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Lack of water in Gaza ‘a health crisis on the brink of explosion’, says charity

Key events

Italy suspends open-border agreement with neighbouring Slovenia

Italy’s prime minister, Giorgia Meloni, arriving at the Europe Summit in Granada, Spain, on Thursday, 5 October. Photograph: Manu Fernández/AP

Following the killing of two Swedish football fans in Brussels on Monday by a suspected terrorist, Italy’s PM, Giorgia Meloni, has suspended the Schengen treaty and reintroduced controls at Italy’s border with Slovenia from Saturday 21 October.

Meloni said on social media:

The suspension of the Schengen treaty on free movement in Europe has become necessary due to the worsening situation in the Middle East, the increase in migratory flows along the Balkan route and, above all, due to national security issues.

I take full responsibility for this.

Meloni said border controls would last for 10 days, with the possibility of an extension, and “will be implemented in a way that ensures the proportionality” and “adapted” to the level of the “threat” and “calibrated to cause the least possible impact on cross-border movement and freight traffic.

The statement continued:

Further developments in the situation and the effectiveness of the measures will be constantly analysed in the hope of a rapid return to full freedom of movement.

It said the situation was “aggravated by the constant migratory pressure to which Italy is subject, by sea and by land” with 140,000 migrants arriving in Italy by sea this year, up 85% on the same period in 2022.

It said that the current police measures at the Italian-Slovenian border were “not adequate to guarantee the required level of security”.

Every day, small groups of asylum seekers from Afghanistan, Syria, Pakistan and Iraq attempt to cross from Bosnia into Croatia and Slovenia nightly on the migrant trail into western Europe in order to reach Italy or Germany. Aid workers, doctors and UN officials have documented systematic abuse and violence perpetrated by border guards against migrants along the border stretch for several years.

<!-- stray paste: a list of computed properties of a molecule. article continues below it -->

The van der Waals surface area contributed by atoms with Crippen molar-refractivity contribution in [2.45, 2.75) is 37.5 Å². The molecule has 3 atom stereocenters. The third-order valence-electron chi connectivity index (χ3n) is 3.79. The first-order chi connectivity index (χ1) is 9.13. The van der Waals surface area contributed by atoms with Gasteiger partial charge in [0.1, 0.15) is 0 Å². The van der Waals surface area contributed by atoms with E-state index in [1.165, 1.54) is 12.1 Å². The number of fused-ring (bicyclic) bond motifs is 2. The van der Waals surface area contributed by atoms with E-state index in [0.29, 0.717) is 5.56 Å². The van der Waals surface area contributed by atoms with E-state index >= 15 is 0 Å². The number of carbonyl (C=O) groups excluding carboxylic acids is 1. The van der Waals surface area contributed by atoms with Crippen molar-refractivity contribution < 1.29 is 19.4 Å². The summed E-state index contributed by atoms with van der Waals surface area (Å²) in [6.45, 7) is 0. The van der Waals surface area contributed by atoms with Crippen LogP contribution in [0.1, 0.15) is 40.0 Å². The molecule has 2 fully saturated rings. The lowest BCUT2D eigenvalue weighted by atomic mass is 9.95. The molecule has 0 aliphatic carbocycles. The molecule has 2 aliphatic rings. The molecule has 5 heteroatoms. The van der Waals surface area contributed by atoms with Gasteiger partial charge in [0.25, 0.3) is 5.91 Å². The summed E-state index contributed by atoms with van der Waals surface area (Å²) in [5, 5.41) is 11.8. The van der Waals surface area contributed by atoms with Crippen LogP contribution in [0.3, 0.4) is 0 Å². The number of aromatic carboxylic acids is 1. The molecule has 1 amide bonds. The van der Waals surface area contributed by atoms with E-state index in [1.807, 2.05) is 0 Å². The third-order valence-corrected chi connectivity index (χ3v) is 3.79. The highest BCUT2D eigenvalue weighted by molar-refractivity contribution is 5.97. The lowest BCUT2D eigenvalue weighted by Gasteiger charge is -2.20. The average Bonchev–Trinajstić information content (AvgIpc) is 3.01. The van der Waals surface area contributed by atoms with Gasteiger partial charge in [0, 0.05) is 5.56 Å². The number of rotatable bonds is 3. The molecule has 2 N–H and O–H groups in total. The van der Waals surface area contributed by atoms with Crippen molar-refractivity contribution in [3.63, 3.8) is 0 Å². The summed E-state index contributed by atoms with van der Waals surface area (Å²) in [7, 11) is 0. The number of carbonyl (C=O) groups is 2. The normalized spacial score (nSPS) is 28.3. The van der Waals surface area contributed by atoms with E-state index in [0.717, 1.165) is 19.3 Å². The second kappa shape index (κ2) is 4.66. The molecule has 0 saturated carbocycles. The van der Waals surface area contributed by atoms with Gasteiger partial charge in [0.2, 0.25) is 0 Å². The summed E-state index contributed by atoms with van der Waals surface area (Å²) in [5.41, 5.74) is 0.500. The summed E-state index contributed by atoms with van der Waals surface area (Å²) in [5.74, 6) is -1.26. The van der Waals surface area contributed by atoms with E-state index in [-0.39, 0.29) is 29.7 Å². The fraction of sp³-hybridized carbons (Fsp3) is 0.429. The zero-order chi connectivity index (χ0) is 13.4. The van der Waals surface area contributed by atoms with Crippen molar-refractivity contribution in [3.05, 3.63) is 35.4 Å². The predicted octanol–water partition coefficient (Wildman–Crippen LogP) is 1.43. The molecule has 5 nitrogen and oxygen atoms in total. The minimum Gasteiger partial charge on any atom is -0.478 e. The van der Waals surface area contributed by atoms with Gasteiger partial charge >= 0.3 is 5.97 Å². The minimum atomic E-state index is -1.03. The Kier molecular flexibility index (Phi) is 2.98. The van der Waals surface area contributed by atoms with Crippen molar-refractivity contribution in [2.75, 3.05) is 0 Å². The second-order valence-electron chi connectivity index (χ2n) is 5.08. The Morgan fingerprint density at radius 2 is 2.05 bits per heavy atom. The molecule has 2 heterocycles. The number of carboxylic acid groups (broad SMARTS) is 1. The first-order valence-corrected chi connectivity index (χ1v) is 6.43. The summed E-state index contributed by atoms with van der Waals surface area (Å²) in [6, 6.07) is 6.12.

Spain’s Federation of Jewish Communities (FCJE) has called for respect and peaceful co-existence after a group of pro-Palestinian demonstrators converged on the main synagogue in Spain’s north African enclave of Melilla on Wednesday evening.

The federation said Jewish business owners were also insulted and intimidated by the protesters, who had chanted: “Israel! Killers!”

It detailed a series of antisemitic incidents across Spain over recent days, saying paint had been daubed in the Jewish neighbourhood of Besalú, in the province of Girona, and on a synagogue in Madrid, and that a Jewish home in the capital had also been marked out with paint. A Jewish couple, it added, had had a stone thrown through their window.

In a statement, the FCJE said:

Our synagogues and community centres are more protected than ever in the face of the threat of attacks.

We cannot allow the peaceful coexistence that we have historically enjoyed in Melilla and other Spanish cities to be broken. We express our solidarity and support to all the Spanish Jews who are suffering so gravely because of what is happening in Israel, and to their friends and families there.

We wish for a solution to the conflict that includes the end of the Hamas terrorist group, the safe return of the hostages, and the establishment of a just and safe peace.

The US general overseeing American troops in the Middle East made an unannounced trip to Egypt for talks on Thursday with the Egyptian president, Abdel Fatah al-Sisi that focused on the Israel-Hamas war and how to get aid to the Gaza Strip.

Egypt’s Sinai peninsula adjoins the Gaza Strip and its Rafah border crossing is the sole route for aid to enter Gaza directly from outside Israel. It is also the only exit that does not lead to Israeli territory, Reuters reports.

More than 100 trucks were waiting close to the crossing on the Egyptian side on Thursday, though it was not expected that aid would enter before Friday, Egyptian security sources said. More aid is being held in the Egyptian city of Arish, about 45 km (28 miles) from Rafah.